A Boyd Coddington Built Phantom Phaeton
The Phantom Phaeton hot rod was built in 1985 for the late hot rodder and Boyd’s good friend, Bob Kolmos. The idea to build this hot rod began years earlier while Bob was at the 1976 Street Rod Nationals with his long time friend “Lil John” Buttera. The Kolmos Phaeton probably holds the record for a Boyd Built™ hot rod with the most miles, as Bob would drive and display his Phantom Phaeton at local and other car shows across the country every chance he had.
Bob wanted a ’34 Tudor sedan like one he had owned previously, so Lil John suggested a highboy tub. Bob didn’t want a four-door hot rod, so Lil John recommended using a roadster cowl with a Tudor sedan body less the roof. Bob was anxious to start the project immediately, but Lil John was busy with Indycar projects so he recommended an upcoming hot rod builder, Boyd Coddington. Coddington liked the original concept and took it upon himself to make it happen and commissioned Thom Taylor to sketch the vision for a Ford body style had never been offered. Originally, a sedan body for a realistic price couldn’t be found, so the decision was made to go with a fiberglass Deuce roadster body.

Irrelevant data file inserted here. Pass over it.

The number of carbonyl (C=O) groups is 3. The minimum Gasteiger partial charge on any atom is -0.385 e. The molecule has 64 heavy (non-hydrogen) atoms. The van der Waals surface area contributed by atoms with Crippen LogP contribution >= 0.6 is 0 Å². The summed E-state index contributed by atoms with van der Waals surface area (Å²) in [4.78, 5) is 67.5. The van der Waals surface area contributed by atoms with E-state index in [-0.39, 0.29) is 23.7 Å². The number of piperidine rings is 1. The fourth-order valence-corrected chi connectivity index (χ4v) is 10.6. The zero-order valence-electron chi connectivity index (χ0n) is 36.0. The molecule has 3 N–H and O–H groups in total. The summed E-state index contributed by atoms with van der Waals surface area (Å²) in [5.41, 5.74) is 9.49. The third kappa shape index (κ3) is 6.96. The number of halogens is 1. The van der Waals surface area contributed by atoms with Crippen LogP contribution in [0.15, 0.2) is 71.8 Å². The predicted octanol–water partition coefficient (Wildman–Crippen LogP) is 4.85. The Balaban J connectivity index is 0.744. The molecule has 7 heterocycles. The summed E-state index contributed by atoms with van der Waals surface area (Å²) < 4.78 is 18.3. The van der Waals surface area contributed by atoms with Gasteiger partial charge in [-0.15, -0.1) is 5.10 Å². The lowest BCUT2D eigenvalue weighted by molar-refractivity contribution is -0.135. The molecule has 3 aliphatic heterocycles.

Coddington found a steel Tudor sedan body and then swapped it for the fiberglass roadster body. The Coddington crew significantly modified the sedan body by cutting new roadster-style doors. To attain what has become now the Coddington’s signature smooth or Boyd Look, he had Scott Knight construct a three-piece aluminum hood, a rear rolled pan, a full belly pan, a bowed aluminum top, and the complete rear body panel. Coddington set the new body on a set of aftermarket frame rails that he had modified in front. Lil John provided his expertise by fabricating an aluminum independent front suspension similar to his ’26 T sedan.
A Halibrand quick-change with coil-over shocks was installed in the rear. Bob chose a reliable driveline, a Chevy 350-cid V-8 mated to a Turbo 350 automatic transmission. Ronnie Patitucci constructed the engine, using a single four-barrel carburetor. Like any Coddington creation, the interior was flawless by way of an Al Cooper stitched a butterscotch vinyl and Herculon cloth to a pair of front buckets and a rear seats. Cooper covered the aluminum lift-off top in a matching Mercedes-Benz fabric. Inside, Coddington’s crew added a Carrera steering wheel, billet gas and brake pedals and Boyd had “Fat” Jack Robinson fabricate an aluminum dash insert with VDO gauges.
All Boyd Coddington built hot rods are fitted with billet wheels and a clean paint job. Bob selected a custom mixed yellow Ford color for the body and Boyd machined a set of custom one-off wheels on his trusty manual Bridgeport mill. The Phantom Phaeton is modest, yet tasteful with a perfect stance and aggressive performance.